once a long time ago an insurance company drone actually told me that i would be more cost effective if i were dead.
effective health care is a relatively new invention in the history of humankind. health insurance as we know it only dates back to 1929 in the US.
in the US, we have excellent health care and access to health care for those who can afford it, and apparently things that make you not die or not be crippled with pain are popular commodities people are willing to pay a lot of money for, so there's money to be made there.
as medical treatment got more complex, there started to be a greater divide between what adequate care was going to cost you and what you were likely to be able to afford. and once upon a time there was a shiny hospital that wanted to guarantee a certain amount of business and some teachers who wanted to be able to pay a fee up front in return for health care if they needed it and blue cross was born.
it was a great idea. people got health care.
but later as the business grew, it started to be more about making money than making money while benefitting both health care professionals and health care consumers. it got to be profitable to provide expensive services to people who could afford it, and we were back to square one.
only now MORE money was at stake.
do you remember HMOs? how they were going to be the progressive wave of the future?
yeah. someone figured out that it was more cost-effective to keep people healthy than to wait to treat them for acute conditions, but what happened is that the businesses behind them realized pretty quick that it was REALLY cost effective to ration adequate health care to people who could afford it, and the upshot is that fewer people end up with access to health care they need.
only now there's even MORE money at stake.
gigantic health insurance companies are now squeezing both ends of the tube: they wring every last penny out of hospitals and health care workers AND they ration adequate health care to people who can afford it, which means a very few people are getting very rich off of the work of others and the desperation and sickness of others.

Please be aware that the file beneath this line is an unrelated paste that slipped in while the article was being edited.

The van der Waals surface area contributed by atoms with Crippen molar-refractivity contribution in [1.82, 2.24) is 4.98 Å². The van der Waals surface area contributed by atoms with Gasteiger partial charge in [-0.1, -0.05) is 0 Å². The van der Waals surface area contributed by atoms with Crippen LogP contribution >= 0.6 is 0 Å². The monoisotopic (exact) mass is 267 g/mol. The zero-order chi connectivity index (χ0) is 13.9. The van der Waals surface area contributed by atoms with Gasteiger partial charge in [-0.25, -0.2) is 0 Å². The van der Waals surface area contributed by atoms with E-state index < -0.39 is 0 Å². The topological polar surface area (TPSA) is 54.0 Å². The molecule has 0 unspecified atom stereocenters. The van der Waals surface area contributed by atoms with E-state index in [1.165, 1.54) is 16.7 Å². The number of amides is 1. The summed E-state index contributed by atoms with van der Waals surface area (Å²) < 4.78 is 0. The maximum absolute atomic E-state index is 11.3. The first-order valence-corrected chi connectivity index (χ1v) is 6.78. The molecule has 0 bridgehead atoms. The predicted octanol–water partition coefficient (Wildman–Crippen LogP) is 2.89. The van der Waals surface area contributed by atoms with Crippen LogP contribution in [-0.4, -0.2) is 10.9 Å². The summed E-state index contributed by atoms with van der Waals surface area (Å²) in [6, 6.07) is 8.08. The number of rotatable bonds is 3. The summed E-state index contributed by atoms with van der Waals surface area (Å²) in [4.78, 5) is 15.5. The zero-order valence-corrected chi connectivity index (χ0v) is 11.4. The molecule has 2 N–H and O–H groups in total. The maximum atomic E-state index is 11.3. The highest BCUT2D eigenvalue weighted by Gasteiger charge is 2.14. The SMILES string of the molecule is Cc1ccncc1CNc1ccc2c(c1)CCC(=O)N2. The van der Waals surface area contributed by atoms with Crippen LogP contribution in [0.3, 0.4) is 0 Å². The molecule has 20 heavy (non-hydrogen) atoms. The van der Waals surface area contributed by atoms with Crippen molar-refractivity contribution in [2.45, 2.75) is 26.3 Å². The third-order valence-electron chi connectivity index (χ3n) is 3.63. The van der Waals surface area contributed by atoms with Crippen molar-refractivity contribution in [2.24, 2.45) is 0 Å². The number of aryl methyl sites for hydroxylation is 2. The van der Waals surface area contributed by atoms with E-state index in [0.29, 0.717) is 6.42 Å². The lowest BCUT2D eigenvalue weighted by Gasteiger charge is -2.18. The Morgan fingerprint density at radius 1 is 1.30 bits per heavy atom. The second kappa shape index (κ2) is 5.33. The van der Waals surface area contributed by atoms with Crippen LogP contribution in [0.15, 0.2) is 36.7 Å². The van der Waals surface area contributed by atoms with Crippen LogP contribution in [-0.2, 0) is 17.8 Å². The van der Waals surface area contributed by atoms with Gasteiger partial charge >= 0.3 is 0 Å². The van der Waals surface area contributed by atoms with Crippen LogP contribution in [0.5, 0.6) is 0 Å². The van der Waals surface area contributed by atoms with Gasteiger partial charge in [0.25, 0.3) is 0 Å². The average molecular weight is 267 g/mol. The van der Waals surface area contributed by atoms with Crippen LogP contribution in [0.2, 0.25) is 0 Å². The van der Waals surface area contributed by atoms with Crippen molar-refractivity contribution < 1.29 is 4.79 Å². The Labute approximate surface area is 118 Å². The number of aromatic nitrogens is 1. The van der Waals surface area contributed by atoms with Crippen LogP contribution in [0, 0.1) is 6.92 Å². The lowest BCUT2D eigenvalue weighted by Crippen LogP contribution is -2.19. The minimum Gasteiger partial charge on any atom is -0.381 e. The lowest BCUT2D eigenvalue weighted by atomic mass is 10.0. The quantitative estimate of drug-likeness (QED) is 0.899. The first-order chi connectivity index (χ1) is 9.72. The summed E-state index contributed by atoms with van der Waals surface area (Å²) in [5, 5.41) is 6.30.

the affordable care act was supposed to help with that, but the gubmint is too much in the pocket of the insurance industry and the healthcare corporations and the pharmaceutical companies who cannot BEAR to part with any fraction of their enormous profits.
i have said this before and i will say it many, many times: there is a substantial difference between profit and profit maximized on the backs of everyone else.
if you can make a truckload of money providing goods or services that people want or need without impoverishing your consumers, workers, or the community and resources where you're doing business, bless you and carry on.
if your business model is predicated on extracting maximum gain at the expense of everyone else, you need a sharpish poke with the business end of a flamethrower or something.
in the long term, affordable health care -that is, health care that is affordable for the people who need it- is more cost effective than making people go without health care. acute care is expensive, lost wages are expensive, the damage to the community and the economy is expensive.
and by "economy", i mean the economic systems that are made up of all people and resources and not just the paper profits of the speculatory rich.
costs to the economy are not just measured on the stock exchanges. costs are measured in employee absenteeism, in spread of disease, in urban decay, collapse of civility, rise of crime, cutting of public services.
adequate affordable health care for all lowers costs for everybody.
or nearly everybody. a few people wouldn't make quite as much money, but they'd still make money. they'd get used to it.